The Good: Decent vocals, Catchy instrumental accompaniment, Some lyrics
The Bad: Relatively short, Predictable rhymes, Few songs that stand out.
The Basics: An exceptionally average musical experience, Greatest Hits Volume III: I'm A Survivor by Reba McEntire is a fairly bland collection of ballads more pop than Country.
After almost a year of marriage, my wife had put up with a lot of music playing in our small apartment that she has not necessarily enjoyed as I work to enrich myself through musical education. So, as 2010 arrived, I decided to start it off on the right foot with her by selecting an Artist Of The Month I knew she would enjoy. As a result, I've been listening to a couple of Reba McEntire albums and I opened my January 2010 Artist Of The Month exploration, atypically enough, with a compilation album. Reba (along the way she attained the one-named status that allowed her to drop "McEntire" from the album names, which makes me wonder where she is found in music stores . . .) Greatest Hits Volume III: I'm A Survivor is where I started my exploration of Reba's works. Despite my posting the review of Reba’s Christmas compilation (here!) first, this was actually the first Reba album I listened to.
It's also where I got the first jolt of the month. Reba McEntire may be an artist, but during the timeperiod (1990s) encapsulated on Greatest Hits Volume III: I'm A Survivor, she is merely a performer. This surprised me because my wife - and all others I've heard speak of Reba - seem quite enamored with her as a creative talent. On this album, though, she is merely one who performs the words of others. The album is also a tough sell for me as a listener who has not heard any of these songs before now (though I'm on my eighth listen to the album) in that none of them truly sound exceptionally distinct or incredible in a way that make me see the full range of talent listeners have seen to make Reba a Country music diva.
With fifteen tracks clocking out at 56:30, Greatest Hits Volume III: I'm A Survivor does not utilize the full range of the compact disc medium especially well. Instead, this has fifteen Country-pop songs that are performed by Reba McEntire. Reba provides the primary vocals on all of the tracks. She does not, however, play any musical instruments on the album, though she is credited with co-producing thirteen of the songs. What was even more astonishing to me is that Reba did not write or co-write or arrange any of the songs on this album. Instead, this compilation is a collection of songs where Reba McEntire is a mouthpiece for other, more musically creative, individuals.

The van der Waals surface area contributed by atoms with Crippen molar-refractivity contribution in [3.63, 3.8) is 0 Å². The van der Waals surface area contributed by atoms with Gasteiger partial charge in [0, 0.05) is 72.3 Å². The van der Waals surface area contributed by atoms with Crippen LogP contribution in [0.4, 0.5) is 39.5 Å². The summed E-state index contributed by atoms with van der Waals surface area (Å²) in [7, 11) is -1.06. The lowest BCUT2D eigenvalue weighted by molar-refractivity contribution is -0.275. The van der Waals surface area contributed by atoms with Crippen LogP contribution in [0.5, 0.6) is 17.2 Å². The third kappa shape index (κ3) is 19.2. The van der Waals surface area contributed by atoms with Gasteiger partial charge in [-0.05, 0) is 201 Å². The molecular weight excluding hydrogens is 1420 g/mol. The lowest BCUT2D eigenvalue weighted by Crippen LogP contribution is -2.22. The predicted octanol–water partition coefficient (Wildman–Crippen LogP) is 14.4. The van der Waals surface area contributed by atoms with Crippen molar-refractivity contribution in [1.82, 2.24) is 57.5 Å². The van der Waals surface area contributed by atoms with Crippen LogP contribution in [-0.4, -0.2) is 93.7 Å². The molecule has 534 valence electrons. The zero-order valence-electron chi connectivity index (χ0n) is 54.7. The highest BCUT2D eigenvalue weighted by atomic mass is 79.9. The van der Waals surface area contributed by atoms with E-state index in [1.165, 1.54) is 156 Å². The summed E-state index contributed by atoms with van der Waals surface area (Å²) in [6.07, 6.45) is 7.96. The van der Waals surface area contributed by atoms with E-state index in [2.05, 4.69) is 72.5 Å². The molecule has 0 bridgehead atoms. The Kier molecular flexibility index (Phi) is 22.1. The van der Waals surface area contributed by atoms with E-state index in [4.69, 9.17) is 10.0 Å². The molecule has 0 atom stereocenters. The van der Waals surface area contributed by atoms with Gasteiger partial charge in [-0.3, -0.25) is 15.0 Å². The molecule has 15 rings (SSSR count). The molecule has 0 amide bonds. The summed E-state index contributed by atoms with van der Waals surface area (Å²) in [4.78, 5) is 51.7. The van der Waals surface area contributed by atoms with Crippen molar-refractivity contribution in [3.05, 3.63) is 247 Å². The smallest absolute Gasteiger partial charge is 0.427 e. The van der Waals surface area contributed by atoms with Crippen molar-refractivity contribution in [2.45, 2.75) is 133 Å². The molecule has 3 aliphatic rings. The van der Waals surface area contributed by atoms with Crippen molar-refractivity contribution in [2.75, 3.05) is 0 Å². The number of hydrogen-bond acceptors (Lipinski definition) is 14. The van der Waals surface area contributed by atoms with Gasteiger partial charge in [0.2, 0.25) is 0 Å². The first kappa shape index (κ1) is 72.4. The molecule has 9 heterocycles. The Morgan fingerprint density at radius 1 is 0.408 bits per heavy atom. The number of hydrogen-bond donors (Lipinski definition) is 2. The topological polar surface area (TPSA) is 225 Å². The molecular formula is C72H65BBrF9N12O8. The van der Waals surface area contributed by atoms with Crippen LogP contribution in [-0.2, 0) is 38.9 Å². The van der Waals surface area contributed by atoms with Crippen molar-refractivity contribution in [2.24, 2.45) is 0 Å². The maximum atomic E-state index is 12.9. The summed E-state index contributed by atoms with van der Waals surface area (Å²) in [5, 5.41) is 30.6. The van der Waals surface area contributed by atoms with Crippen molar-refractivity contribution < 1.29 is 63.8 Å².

That said, Reba, in this phase of her career seems to be a part of the pop-country phase that was made possible by Billy Ray Cyrus and popularized subsequently by Shania Twain. Songs like "Falling Out Of Love" sound remarkably like Celine Dion's The Power Of Love, despite the completely different register the two work in. The reason for this is the instrumentation and production elements of the album. "She Thinks His Name Was John" actually opens with a melody that sounds remarkably like "My Heart Will Go On" (Reba beat Dion to the melody, though!). Either way, the heavy orchestral backing on almost all of these songs creates a collection of ballads that is only marginally Country. In fact, it's a stretch to call any of this Country.
With the blurring of the lines between pop-rock and Country in recent years, if the singer does not perform with a twang, the pedal steel is not one of the primary instruments, nor do they sing about god, the West, the South, or obvious Americana, it's hard to say they are Country at all. As a result, the only song on Greatest Hits Volume III: I'm A Survivor is "The Fear Of Being Alone." The rest of the album is a collection of light-pop ballads and when viewed through that lens, it is good, but very average. The instrumentation is primarily guitar, bass and drums, though the piano creates a more melodic and grand emotional bassline on tracks like "Falling Out Of Love" and "And Still." The only upbeat songs are "The Fear Of Being Alone," "Why Haven't I Heard From You," "The Heart Is A Lonely Hunter" and the refrain on "The Night The Lights Went Out In Georgia." Outside those songs, the album is slower, more contemplative and places more emphasis on the lyrics.